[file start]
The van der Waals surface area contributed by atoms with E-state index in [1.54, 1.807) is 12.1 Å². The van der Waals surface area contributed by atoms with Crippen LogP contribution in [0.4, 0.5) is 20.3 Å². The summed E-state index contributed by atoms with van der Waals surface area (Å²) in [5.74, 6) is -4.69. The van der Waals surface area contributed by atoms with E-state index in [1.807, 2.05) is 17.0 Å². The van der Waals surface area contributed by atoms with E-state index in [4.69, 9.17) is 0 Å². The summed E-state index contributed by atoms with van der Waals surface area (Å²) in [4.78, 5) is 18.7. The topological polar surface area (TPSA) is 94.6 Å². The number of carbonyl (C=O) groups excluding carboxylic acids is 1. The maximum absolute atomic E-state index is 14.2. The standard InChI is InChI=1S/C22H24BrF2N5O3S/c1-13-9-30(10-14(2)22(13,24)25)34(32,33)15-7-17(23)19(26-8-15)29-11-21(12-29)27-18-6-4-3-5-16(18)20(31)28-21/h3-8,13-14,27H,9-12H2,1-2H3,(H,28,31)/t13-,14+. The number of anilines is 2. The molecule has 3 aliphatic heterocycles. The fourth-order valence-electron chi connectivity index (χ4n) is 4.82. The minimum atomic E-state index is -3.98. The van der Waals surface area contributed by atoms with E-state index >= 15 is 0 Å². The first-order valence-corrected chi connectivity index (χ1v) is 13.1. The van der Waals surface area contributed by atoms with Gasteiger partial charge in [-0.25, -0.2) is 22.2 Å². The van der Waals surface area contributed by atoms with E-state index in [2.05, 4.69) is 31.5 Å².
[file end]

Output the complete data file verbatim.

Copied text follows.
The van der Waals surface area contributed by atoms with E-state index in [1.54, 1.807) is 12.1 Å². The van der Waals surface area contributed by atoms with Crippen LogP contribution in [0.4, 0.5) is 20.3 Å². The summed E-state index contributed by atoms with van der Waals surface area (Å²) in [5.74, 6) is -4.69. The van der Waals surface area contributed by atoms with E-state index in [1.807, 2.05) is 17.0 Å². The van der Waals surface area contributed by atoms with E-state index in [4.69, 9.17) is 0 Å². The summed E-state index contributed by atoms with van der Waals surface area (Å²) in [4.78, 5) is 18.7. The topological polar surface area (TPSA) is 94.6 Å². The number of carbonyl (C=O) groups excluding carboxylic acids is 1. The maximum absolute atomic E-state index is 14.2. The standard InChI is InChI=1S/C22H24BrF2N5O3S/c1-13-9-30(10-14(2)22(13,24)25)34(32,33)15-7-17(23)19(26-8-15)29-11-21(12-29)27-18-6-4-3-5-16(18)20(31)28-21/h3-8,13-14,27H,9-12H2,1-2H3,(H,28,31)/t13-,14+. The number of anilines is 2. The molecule has 3 aliphatic heterocycles. The fourth-order valence-electron chi connectivity index (χ4n) is 4.82. The minimum atomic E-state index is -3.98. The van der Waals surface area contributed by atoms with E-state index >= 15 is 0 Å². The first-order valence-corrected chi connectivity index (χ1v) is 13.1. The van der Waals surface area contributed by atoms with Gasteiger partial charge in [-0.25, -0.2) is 22.2 Å². The van der Waals surface area contributed by atoms with E-state index in [2.05, 4.69) is 31.5 Å².